KPOL 40, Tucson, 1987
Who needs a national anthem when you've got this smooth-jazz montage of hang gliders, hot air balloons, and biplanes? Some pretty awesome '80s street fair footage, too, including a sword-swallower. Not sure why they disrupted the tranquil mood by following it with an uptempo clip of Jim Campbell's "The Lights of Tucson", but the local footage for that one is worth the jolt.
KING 5, Seattle, 1985
After sharing their "sincere hope that you have enjoyed our entertainment", this Seattle stalwart sets a montage of Northwestern nature scenes to the "Doxology" hymn. Video Sominex in its purest, sweetest form. Then comes a bombastic marching-band version of the ol' SSB set to NASA footage of blastoffs and moonwalks. Wake up and go to bed!
WXYZ 7, Detroit, 1980
A great PSA about churches helping recently released female convicts and unemployed Chicanos reminds us "the God we worship expects us to help one another." It's followed by one of the more common "Star-Spangled Banner" films, with the stars and stripes placed awkwardly in the middle of a horizontal split-screen. The top shows a fighter jet, the bottom scenery from across the country (including a fleeting shot of Seattle with the Space Needle). Not one of my favorites, but it was certainly a popular one back then.
KFSM 5, Fort Smith, 1983
Moog fans, this vintage synth version of our national anthem will turn you into a red-blooded, star-spangled, patriot. The images, which emphasize the varied people of the U.S. more than the scenery or military power, doesn't hurt either.
Yes, even HBO once had a bedtime. This charming clip reminds you to do everything from cover your birdcage, to put the milk bottle out, to turn down your thermostat (an especially important one during the Carter era.)
KTUL 8, Tulsa, late '70s
Here's something you don't see every day, unless you live in 1970s Tulsa and like to stay up late: a Native American sign-language version of the Lord's Prayer. It's oddly moving, but the pan up the broadcast tower seems a little sacreligious.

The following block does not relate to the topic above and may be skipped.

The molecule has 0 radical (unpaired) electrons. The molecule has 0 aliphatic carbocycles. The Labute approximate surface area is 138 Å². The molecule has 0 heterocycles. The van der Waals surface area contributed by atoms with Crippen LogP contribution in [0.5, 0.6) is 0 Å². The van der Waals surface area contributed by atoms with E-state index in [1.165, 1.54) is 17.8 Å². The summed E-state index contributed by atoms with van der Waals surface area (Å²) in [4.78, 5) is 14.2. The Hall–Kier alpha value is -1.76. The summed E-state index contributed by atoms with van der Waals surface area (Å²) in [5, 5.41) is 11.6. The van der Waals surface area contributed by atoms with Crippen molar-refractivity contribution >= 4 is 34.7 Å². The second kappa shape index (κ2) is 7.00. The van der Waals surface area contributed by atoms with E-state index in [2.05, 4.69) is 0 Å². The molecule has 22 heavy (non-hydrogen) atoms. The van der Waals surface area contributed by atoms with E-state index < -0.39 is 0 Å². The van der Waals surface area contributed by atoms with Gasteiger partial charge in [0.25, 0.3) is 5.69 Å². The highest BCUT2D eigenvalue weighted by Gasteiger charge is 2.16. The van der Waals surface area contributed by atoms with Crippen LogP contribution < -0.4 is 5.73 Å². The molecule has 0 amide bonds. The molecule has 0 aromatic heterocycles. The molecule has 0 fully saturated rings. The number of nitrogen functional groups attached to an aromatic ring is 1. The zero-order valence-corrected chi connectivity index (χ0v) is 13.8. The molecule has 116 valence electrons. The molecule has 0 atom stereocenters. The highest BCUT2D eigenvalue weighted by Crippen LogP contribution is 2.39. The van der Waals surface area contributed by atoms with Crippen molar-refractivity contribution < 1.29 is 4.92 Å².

CBMT 6, Montreal, 1987
Here's a bonus Canadian clip that manages to distill the varied charms of our sprawling northern neighbor into a stirring minute-and-a-half. Many Canadian stations also used to run "God Save the Queen" at the end of the day, but the videos I've seen are always dull parades of royal pageantry, so I won't waste your time with one of those.
This is probably way too many of these, but there are so many other great ones that I could include here, too. Just search YouTube for "tv signoff" or browse the immense collection at TV-signoffs.com. That is, if you're as big a nerd as I am about this stuff. Where would the Internet be without that potent cocktail of geekdom and nostalgia?
Anyway, it bums me out that my kids will never know the secret thrill of staying up later than TV. They'll never nod off during a late movie and be jolted awake by the blare of static. They'll never see their TV screens divided into multicolored bars. But thanks to these clips and dozens more like them, I can still feel like I'm the only person in town who's awake.
Any sign-off clips out there that give you that feeling? Show 'em in the discussion thread...